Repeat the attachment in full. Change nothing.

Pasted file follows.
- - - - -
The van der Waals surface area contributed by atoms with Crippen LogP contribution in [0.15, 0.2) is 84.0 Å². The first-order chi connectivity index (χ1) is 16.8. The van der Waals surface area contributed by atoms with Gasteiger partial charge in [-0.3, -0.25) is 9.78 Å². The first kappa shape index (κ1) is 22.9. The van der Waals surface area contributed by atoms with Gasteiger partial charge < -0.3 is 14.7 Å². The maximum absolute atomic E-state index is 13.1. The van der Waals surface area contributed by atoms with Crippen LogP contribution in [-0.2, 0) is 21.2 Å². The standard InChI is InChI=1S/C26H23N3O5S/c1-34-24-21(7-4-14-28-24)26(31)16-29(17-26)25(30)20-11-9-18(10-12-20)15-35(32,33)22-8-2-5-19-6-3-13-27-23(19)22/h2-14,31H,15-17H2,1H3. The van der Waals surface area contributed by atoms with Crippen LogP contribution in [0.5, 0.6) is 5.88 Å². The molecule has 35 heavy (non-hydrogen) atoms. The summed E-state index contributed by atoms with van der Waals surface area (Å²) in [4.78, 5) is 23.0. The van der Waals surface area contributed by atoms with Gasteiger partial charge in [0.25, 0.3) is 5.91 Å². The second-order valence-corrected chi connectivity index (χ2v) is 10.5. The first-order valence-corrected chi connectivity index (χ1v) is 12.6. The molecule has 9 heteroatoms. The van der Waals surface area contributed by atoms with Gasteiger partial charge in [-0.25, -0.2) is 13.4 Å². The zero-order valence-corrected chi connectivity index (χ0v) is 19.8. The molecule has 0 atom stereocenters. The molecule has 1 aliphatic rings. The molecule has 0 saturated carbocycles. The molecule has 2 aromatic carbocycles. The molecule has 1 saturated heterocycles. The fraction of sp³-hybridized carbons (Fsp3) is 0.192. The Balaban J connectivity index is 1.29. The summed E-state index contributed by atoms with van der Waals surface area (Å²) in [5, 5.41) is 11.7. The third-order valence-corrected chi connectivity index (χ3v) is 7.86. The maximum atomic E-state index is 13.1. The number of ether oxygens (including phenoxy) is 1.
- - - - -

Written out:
The van der Waals surface area contributed by atoms with Crippen LogP contribution in [0.15, 0.2) is 84.0 Å². The first-order chi connectivity index (χ1) is 16.8. The van der Waals surface area contributed by atoms with Gasteiger partial charge in [-0.3, -0.25) is 9.78 Å². The first kappa shape index (κ1) is 22.9. The van der Waals surface area contributed by atoms with Gasteiger partial charge < -0.3 is 14.7 Å². The maximum absolute atomic E-state index is 13.1. The van der Waals surface area contributed by atoms with Crippen LogP contribution in [-0.2, 0) is 21.2 Å². The standard InChI is InChI=1S/C26H23N3O5S/c1-34-24-21(7-4-14-28-24)26(31)16-29(17-26)25(30)20-11-9-18(10-12-20)15-35(32,33)22-8-2-5-19-6-3-13-27-23(19)22/h2-14,31H,15-17H2,1H3. The van der Waals surface area contributed by atoms with Crippen LogP contribution in [0.5, 0.6) is 5.88 Å². The molecule has 35 heavy (non-hydrogen) atoms. The summed E-state index contributed by atoms with van der Waals surface area (Å²) in [4.78, 5) is 23.0. The van der Waals surface area contributed by atoms with Gasteiger partial charge in [0.25, 0.3) is 5.91 Å². The second-order valence-corrected chi connectivity index (χ2v) is 10.5. The first-order valence-corrected chi connectivity index (χ1v) is 12.6. The molecule has 9 heteroatoms. The van der Waals surface area contributed by atoms with Gasteiger partial charge in [-0.25, -0.2) is 13.4 Å². The zero-order valence-corrected chi connectivity index (χ0v) is 19.8. The molecule has 0 atom stereocenters. The molecule has 1 aliphatic rings. The molecule has 0 saturated carbocycles. The molecule has 2 aromatic carbocycles. The molecule has 1 saturated heterocycles. The fraction of sp³-hybridized carbons (Fsp3) is 0.192. The Balaban J connectivity index is 1.29. The summed E-state index contributed by atoms with van der Waals surface area (Å²) in [5, 5.41) is 11.7. The third-order valence-corrected chi connectivity index (χ3v) is 7.86. The maximum atomic E-state index is 13.1. The number of ether oxygens (including phenoxy) is 1.